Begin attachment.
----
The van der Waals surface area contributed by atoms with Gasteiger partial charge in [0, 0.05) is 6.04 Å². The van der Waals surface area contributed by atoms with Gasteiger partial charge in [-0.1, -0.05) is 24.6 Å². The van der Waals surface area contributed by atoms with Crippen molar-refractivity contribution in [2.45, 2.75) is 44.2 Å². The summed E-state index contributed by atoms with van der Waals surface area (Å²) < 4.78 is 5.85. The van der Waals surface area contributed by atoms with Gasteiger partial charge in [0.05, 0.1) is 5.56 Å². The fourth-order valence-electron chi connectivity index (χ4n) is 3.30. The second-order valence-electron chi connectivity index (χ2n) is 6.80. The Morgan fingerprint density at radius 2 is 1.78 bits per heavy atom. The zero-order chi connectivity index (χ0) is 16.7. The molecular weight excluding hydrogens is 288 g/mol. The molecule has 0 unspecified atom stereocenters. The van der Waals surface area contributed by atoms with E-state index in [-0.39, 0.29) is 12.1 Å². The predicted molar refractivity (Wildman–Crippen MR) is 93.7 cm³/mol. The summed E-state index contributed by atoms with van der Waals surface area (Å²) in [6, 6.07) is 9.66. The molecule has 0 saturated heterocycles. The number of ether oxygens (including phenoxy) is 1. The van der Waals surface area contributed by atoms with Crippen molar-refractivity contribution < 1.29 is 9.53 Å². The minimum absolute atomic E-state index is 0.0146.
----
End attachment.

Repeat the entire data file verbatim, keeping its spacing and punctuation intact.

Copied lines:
The van der Waals surface area contributed by atoms with Gasteiger partial charge in [0, 0.05) is 6.04 Å². The van der Waals surface area contributed by atoms with Gasteiger partial charge in [-0.1, -0.05) is 24.6 Å². The van der Waals surface area contributed by atoms with Crippen molar-refractivity contribution in [2.45, 2.75) is 44.2 Å². The summed E-state index contributed by atoms with van der Waals surface area (Å²) < 4.78 is 5.85. The van der Waals surface area contributed by atoms with Gasteiger partial charge in [0.05, 0.1) is 5.56 Å². The fourth-order valence-electron chi connectivity index (χ4n) is 3.30. The second-order valence-electron chi connectivity index (χ2n) is 6.80. The Morgan fingerprint density at radius 2 is 1.78 bits per heavy atom. The zero-order chi connectivity index (χ0) is 16.7. The molecular weight excluding hydrogens is 288 g/mol. The molecule has 0 unspecified atom stereocenters. The van der Waals surface area contributed by atoms with E-state index in [-0.39, 0.29) is 12.1 Å². The predicted molar refractivity (Wildman–Crippen MR) is 93.7 cm³/mol. The summed E-state index contributed by atoms with van der Waals surface area (Å²) in [6, 6.07) is 9.66. The molecule has 0 saturated heterocycles. The number of ether oxygens (including phenoxy) is 1. The van der Waals surface area contributed by atoms with Crippen molar-refractivity contribution < 1.29 is 9.53 Å². The minimum absolute atomic E-state index is 0.0146.